This International Space Station image from March 26, 2009, shows Namibia’s Etosha Pan, which is a large, dry lake about 130 kilometers long. The lake dominates Namibia’s Etosha National Park (the sharp edge of the park fence can be seen at image right). Small, related dry lake beds appear as bright shapes at top left, and a portion of the International Space Station appears at image top right.
The pan is the low point in a major inland basin in northern Namibia. During major flood events, such as those experienced in the last nine months, rivers from Angola (the Namibiaâ€“Angola boundary lies just outside the top of the image) deliver large quantities of water to the pan. In this image, flood water in the Ekuma River, resulting from recent heavy rains in Angola, appears as a gray stream entering the northwest corner of the pan (image top left). The floodwater becomes a thin sheet on the vast salt flat of the pan floor. Algae blooms in the warm water have produced a light green tinge. This view shows the pan as it appeared almost ten years ago. Another astronaut image shows the Oshigambo River in flood in 2006.
Reports on the ground combined with satellite imagery acquired after this astronaut photograph indicate that the plains north of the pan are now flooded, and considerable damage to homesteads, crops, and roads has occurred. More than 340,000 people have been affected in northern Namibia and about 250,000 in southern Angola.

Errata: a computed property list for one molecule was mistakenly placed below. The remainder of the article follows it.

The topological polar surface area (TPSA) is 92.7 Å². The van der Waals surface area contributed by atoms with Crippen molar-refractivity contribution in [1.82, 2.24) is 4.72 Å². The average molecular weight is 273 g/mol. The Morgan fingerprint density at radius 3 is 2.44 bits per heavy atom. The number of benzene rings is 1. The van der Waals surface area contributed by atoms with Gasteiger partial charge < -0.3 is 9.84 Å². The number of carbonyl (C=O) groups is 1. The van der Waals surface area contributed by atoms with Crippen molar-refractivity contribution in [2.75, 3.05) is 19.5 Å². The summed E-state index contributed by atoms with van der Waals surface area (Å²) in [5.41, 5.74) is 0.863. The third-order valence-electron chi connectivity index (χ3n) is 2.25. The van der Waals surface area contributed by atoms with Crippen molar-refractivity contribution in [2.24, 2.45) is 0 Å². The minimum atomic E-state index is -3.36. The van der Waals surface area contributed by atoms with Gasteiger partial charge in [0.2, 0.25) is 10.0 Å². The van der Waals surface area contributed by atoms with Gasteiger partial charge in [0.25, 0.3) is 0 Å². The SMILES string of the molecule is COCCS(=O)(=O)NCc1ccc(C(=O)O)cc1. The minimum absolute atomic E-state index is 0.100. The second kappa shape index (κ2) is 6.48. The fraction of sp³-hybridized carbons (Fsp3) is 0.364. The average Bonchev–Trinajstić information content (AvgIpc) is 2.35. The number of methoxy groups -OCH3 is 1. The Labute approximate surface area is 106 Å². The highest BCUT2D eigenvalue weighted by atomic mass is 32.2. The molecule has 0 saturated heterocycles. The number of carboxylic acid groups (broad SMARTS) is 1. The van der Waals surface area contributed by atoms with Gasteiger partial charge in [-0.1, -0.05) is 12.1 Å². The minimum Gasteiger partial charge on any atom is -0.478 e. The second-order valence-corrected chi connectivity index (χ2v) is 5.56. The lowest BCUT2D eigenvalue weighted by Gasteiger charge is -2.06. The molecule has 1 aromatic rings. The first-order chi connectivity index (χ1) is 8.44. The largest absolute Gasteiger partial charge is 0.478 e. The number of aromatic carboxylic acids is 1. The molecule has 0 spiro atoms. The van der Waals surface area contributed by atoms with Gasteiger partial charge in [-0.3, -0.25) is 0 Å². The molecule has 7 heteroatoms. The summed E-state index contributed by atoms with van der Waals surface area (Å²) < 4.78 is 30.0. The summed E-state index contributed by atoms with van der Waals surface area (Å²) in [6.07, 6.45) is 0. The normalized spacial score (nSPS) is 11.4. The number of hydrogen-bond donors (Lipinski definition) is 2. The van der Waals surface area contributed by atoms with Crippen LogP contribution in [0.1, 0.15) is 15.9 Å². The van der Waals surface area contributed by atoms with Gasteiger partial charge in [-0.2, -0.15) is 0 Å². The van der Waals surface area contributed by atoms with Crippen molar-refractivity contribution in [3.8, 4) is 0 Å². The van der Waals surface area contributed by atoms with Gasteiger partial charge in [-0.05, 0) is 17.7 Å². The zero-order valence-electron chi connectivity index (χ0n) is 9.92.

Astronaut photograph ISS018-E-43947 was acquired on March 26, 2009, with a Nikon D2Xs digital camera fitted with an 800 mm lens, and is provided by the ISS Crew Earth Observations experiment and the Image Science & Analysis Laboratory, Johnson Space Center. The image was taken by the Expedition 18 crew. The image in this article has been cropped and enhanced to improve contrast. Lens artifacts have been removed. The International Space Station Program supports the laboratory to help astronauts take pictures of Earth that will be of the greatest value to scientists and the public, and to make those images freely available on the Internet. Additional images taken by astronauts and cosmonauts can be viewed at the NASA/JSC Gateway to Astronaut Photography of Earth. Caption by M. Justin Wilkinson, NASA-JSC.
Flood water in the Oshigambo River, resulting from heavy rains in Angola, appears as a gray stream entering the northwest corner of Namibia’s Etosha Pan in this astronaut photo from March 26, 2009.
Etosha Pan in northern Namibia is a large, dry lakebed in the Kalahari Desert. The 120-kilometer-long (75-mile-long) lake and its surroundings are protected as one of Namibia’s largest wildlife parks. About 16,000 years ago, when ice sheets were melting across Northern Hemisphere land masses, a wet climate phase in southern Africa filled Etosha Lake. Today, Etosha Pan is seldom seen with even a thin sheet of water covering the salt pan. This astronaut photograph shows the point where the Oshigambo River runs into the salt lake during an unusually wet summer in southern Africa, in March 2006.